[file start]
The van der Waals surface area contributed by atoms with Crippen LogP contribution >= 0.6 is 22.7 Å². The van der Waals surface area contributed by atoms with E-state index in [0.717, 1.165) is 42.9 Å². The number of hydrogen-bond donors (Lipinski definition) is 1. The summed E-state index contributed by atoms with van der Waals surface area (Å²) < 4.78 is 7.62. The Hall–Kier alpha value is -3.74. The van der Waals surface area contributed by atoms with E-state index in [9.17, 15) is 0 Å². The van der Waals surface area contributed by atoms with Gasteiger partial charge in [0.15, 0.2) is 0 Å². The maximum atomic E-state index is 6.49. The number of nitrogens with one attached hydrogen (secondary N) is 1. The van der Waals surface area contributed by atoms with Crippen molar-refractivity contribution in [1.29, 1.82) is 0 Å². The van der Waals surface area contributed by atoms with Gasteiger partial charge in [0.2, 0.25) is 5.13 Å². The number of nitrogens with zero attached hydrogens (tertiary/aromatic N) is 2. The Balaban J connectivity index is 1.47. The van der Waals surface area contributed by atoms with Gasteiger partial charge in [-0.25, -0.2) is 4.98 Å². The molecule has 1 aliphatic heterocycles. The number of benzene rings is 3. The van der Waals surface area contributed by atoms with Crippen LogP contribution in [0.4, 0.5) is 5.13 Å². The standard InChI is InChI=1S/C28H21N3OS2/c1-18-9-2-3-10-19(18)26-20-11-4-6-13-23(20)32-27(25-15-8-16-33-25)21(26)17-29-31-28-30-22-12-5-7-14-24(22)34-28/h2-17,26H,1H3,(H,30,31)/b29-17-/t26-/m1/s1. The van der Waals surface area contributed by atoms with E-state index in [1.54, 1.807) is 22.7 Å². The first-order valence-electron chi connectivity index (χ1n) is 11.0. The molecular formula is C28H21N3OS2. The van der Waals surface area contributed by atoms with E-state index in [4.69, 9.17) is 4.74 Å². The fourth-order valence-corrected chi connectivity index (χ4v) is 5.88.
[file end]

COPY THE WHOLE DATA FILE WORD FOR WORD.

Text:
The van der Waals surface area contributed by atoms with Crippen LogP contribution >= 0.6 is 22.7 Å². The van der Waals surface area contributed by atoms with E-state index in [0.717, 1.165) is 42.9 Å². The number of hydrogen-bond donors (Lipinski definition) is 1. The summed E-state index contributed by atoms with van der Waals surface area (Å²) < 4.78 is 7.62. The Hall–Kier alpha value is -3.74. The van der Waals surface area contributed by atoms with E-state index in [9.17, 15) is 0 Å². The van der Waals surface area contributed by atoms with Gasteiger partial charge in [0.15, 0.2) is 0 Å². The maximum atomic E-state index is 6.49. The number of nitrogens with one attached hydrogen (secondary N) is 1. The van der Waals surface area contributed by atoms with Crippen molar-refractivity contribution in [1.29, 1.82) is 0 Å². The van der Waals surface area contributed by atoms with Gasteiger partial charge in [0.2, 0.25) is 5.13 Å². The number of nitrogens with zero attached hydrogens (tertiary/aromatic N) is 2. The Balaban J connectivity index is 1.47. The van der Waals surface area contributed by atoms with Gasteiger partial charge in [-0.25, -0.2) is 4.98 Å². The molecule has 1 aliphatic heterocycles. The number of benzene rings is 3. The van der Waals surface area contributed by atoms with Crippen LogP contribution in [0.4, 0.5) is 5.13 Å². The standard InChI is InChI=1S/C28H21N3OS2/c1-18-9-2-3-10-19(18)26-20-11-4-6-13-23(20)32-27(25-15-8-16-33-25)21(26)17-29-31-28-30-22-12-5-7-14-24(22)34-28/h2-17,26H,1H3,(H,30,31)/b29-17-/t26-/m1/s1. The van der Waals surface area contributed by atoms with E-state index in [1.54, 1.807) is 22.7 Å². The first-order valence-electron chi connectivity index (χ1n) is 11.0. The molecular formula is C28H21N3OS2. The van der Waals surface area contributed by atoms with E-state index in [4.69, 9.17) is 4.74 Å². The fourth-order valence-corrected chi connectivity index (χ4v) is 5.88.